Fallen colleagues remembered at National Police Memorial Day

NATIONAL Police Memorial Day means a lot to the families of fallen colleagues, and it is crucial that the police service continues to gather every year to honour their memories.

Hampshire Police Federation Chair Zoë Wakefield and Chief Constable Olivia Pinkney joined 2,000 members of the police family in Belfast for this year’s service on Sunday 25 September.

Zoë said: “It is so important that we remember all our fallen officers, no matter whether it was a few years ago or a long, long time ago. We need to always remember them and the sacrifice that they’ve made.

“It is vital that we come every single year because it means so much to the families. It is so poignant being here in Belfast, and it is really humbling how many officers Northern Ireland lost. It really opens your eyes to how difficult it is policing over here.”

CC Pinkney added: “However anyone fell in the course of their duty – officers, staff or volunteer – it matters and it’s important that we spend a moment together across the UK remembering.

“It is something that the Police Federation have really championed alongside the Constabulary. We have a memorial garden where people can go and have a quiet reflection. We also have a memorial wall with every name of anyone who lost their life in the course of duty.

“It matters and it matters enormously, and we take real pride and care of that. And you see new officers watching and looking at them. We all have to remember who went before us.”

Members of the Royal family, who would normally attend the service, were absent as they are still in mourning for HM Queen Elizabeth II.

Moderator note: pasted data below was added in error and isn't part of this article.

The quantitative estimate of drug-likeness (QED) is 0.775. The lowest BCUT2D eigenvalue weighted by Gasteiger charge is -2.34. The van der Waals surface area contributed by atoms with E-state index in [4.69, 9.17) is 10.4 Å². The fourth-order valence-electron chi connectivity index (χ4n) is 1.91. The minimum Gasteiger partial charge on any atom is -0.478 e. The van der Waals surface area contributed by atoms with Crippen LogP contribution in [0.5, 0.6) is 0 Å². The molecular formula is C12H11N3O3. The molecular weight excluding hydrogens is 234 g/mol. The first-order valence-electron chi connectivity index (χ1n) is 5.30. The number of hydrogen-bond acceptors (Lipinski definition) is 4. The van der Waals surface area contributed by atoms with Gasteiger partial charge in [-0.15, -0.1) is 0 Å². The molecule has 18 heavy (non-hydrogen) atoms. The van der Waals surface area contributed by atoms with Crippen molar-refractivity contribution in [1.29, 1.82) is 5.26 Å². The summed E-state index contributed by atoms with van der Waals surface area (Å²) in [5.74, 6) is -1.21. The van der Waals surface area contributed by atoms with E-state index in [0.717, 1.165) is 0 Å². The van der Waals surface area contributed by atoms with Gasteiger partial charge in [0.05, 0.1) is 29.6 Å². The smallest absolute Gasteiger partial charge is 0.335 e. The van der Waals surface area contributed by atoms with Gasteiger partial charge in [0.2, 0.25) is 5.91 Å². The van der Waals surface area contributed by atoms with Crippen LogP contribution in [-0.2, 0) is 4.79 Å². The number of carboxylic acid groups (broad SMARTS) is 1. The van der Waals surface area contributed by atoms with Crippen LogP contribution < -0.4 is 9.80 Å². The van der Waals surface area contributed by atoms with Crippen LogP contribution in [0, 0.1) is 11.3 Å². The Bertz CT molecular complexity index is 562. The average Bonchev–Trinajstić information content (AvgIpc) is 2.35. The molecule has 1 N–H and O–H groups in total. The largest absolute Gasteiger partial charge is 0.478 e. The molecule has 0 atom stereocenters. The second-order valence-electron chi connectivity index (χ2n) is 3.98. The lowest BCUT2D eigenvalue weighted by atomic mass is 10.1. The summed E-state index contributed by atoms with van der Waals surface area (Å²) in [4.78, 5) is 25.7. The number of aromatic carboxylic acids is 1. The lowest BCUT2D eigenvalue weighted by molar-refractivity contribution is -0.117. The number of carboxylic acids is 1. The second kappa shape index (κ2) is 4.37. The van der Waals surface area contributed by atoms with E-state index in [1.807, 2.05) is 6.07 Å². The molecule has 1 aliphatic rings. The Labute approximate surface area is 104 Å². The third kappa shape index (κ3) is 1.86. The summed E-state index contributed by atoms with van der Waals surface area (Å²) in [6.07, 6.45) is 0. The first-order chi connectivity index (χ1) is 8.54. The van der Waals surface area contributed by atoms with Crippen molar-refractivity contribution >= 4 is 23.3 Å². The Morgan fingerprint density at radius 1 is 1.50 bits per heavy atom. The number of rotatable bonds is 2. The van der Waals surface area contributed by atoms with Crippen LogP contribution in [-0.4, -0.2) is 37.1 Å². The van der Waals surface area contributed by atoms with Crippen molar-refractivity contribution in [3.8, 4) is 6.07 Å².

The names of officers who lost their lives over the past year were read out at the event by Liam Kelly, chair of the Police Federation of Northern Ireland. They are: PC Daniel Golding, of the Met; PC Craig Higgins, of Greater Manchester Police; PC Alex Prentice, of Northamptonshire Police, and PC Darryl Street, of the Civil Nuclear Constabulary.

Home Secretary Suella Braverman, who gave a reading during the service, said: “To all the officers who lost their lives while working to keep us safe, we thank you and we honour you.

“Their bravery and commitment to their duty was unfaltering – society owes them and their loved ones a debt we cannot repay, but it is one we will not forget.

“As Home Secretary I make a promise to give police the powers and tools they need to do their jobs safely.”

During the service, candles were lit by relatives in remembrance of officers throughout the country who have lost their lives – one from each of the four nations of the UK.

Representing Northern Ireland was Stephen Wylie-Young, son of Constable William Raymond Wylie QPM. Stephen was just six months old when his father was murdered.

Representing Wales was Sgt Lowri Davies, daughter of PC Terence John Davies, of Gwent Police.

Representing Scotland was George Barnsley, friend and colleague of DS William Ross Hunt, of Strathclyde Police.

And representing England was Kathryn Dumphreys, widow of PC Nick Dumphreys, of Cumbria Police.

There was silence as petals of remembrance, representing all who have lost their lives, descended from the gallery as the Last Post was sounded.


Scroll to top